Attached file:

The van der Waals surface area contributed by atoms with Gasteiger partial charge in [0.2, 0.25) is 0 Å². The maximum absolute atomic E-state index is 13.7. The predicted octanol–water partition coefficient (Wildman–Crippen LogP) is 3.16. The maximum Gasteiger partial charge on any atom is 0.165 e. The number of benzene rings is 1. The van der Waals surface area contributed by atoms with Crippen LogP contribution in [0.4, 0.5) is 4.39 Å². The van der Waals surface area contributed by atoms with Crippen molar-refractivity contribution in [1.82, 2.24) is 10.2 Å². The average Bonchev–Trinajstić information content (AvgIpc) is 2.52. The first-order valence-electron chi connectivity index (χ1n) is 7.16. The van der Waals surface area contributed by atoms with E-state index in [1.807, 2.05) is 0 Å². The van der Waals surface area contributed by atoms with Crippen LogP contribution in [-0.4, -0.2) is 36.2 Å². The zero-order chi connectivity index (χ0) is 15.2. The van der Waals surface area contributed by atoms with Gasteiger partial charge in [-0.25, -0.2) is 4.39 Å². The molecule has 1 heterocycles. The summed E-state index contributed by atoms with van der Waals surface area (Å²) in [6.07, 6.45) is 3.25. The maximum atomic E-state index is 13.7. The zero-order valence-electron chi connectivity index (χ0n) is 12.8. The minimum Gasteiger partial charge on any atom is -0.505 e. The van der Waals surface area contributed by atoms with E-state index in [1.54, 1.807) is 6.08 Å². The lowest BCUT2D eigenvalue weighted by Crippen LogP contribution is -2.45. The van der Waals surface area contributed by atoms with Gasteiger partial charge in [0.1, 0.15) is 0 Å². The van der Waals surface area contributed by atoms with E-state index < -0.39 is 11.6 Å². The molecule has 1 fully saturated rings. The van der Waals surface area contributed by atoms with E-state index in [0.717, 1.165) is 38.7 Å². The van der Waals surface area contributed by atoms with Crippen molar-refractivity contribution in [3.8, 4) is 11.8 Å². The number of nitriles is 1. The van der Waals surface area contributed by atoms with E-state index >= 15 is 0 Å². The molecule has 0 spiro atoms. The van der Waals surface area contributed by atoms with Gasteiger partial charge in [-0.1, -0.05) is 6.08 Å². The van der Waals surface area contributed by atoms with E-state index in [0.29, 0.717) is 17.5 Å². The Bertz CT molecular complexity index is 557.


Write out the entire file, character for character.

The van der Waals surface area contributed by atoms with Gasteiger partial charge in [0.2, 0.25) is 0 Å². The maximum absolute atomic E-state index is 13.7. The predicted octanol–water partition coefficient (Wildman–Crippen LogP) is 3.16. The maximum Gasteiger partial charge on any atom is 0.165 e. The number of benzene rings is 1. The van der Waals surface area contributed by atoms with Crippen LogP contribution in [0.4, 0.5) is 4.39 Å². The van der Waals surface area contributed by atoms with Crippen molar-refractivity contribution in [1.82, 2.24) is 10.2 Å². The average Bonchev–Trinajstić information content (AvgIpc) is 2.52. The first-order valence-electron chi connectivity index (χ1n) is 7.16. The van der Waals surface area contributed by atoms with E-state index in [1.807, 2.05) is 0 Å². The van der Waals surface area contributed by atoms with Crippen LogP contribution in [-0.4, -0.2) is 36.2 Å². The zero-order chi connectivity index (χ0) is 15.2. The van der Waals surface area contributed by atoms with Gasteiger partial charge in [-0.25, -0.2) is 4.39 Å². The molecule has 1 heterocycles. The summed E-state index contributed by atoms with van der Waals surface area (Å²) in [6.07, 6.45) is 3.25. The maximum atomic E-state index is 13.7. The zero-order valence-electron chi connectivity index (χ0n) is 12.8. The minimum Gasteiger partial charge on any atom is -0.505 e. The van der Waals surface area contributed by atoms with E-state index in [1.54, 1.807) is 6.08 Å². The lowest BCUT2D eigenvalue weighted by Crippen LogP contribution is -2.45. The van der Waals surface area contributed by atoms with Gasteiger partial charge in [0.1, 0.15) is 0 Å². The van der Waals surface area contributed by atoms with E-state index < -0.39 is 11.6 Å². The molecule has 1 fully saturated rings. The van der Waals surface area contributed by atoms with E-state index in [0.717, 1.165) is 38.7 Å². The van der Waals surface area contributed by atoms with Crippen molar-refractivity contribution in [3.8, 4) is 11.8 Å². The number of nitriles is 1. The van der Waals surface area contributed by atoms with E-state index >= 15 is 0 Å². The molecule has 0 spiro atoms. The van der Waals surface area contributed by atoms with Gasteiger partial charge in [-0.1, -0.05) is 6.08 Å². The van der Waals surface area contributed by atoms with E-state index in [0.29, 0.717) is 17.5 Å². The Bertz CT molecular complexity index is 557.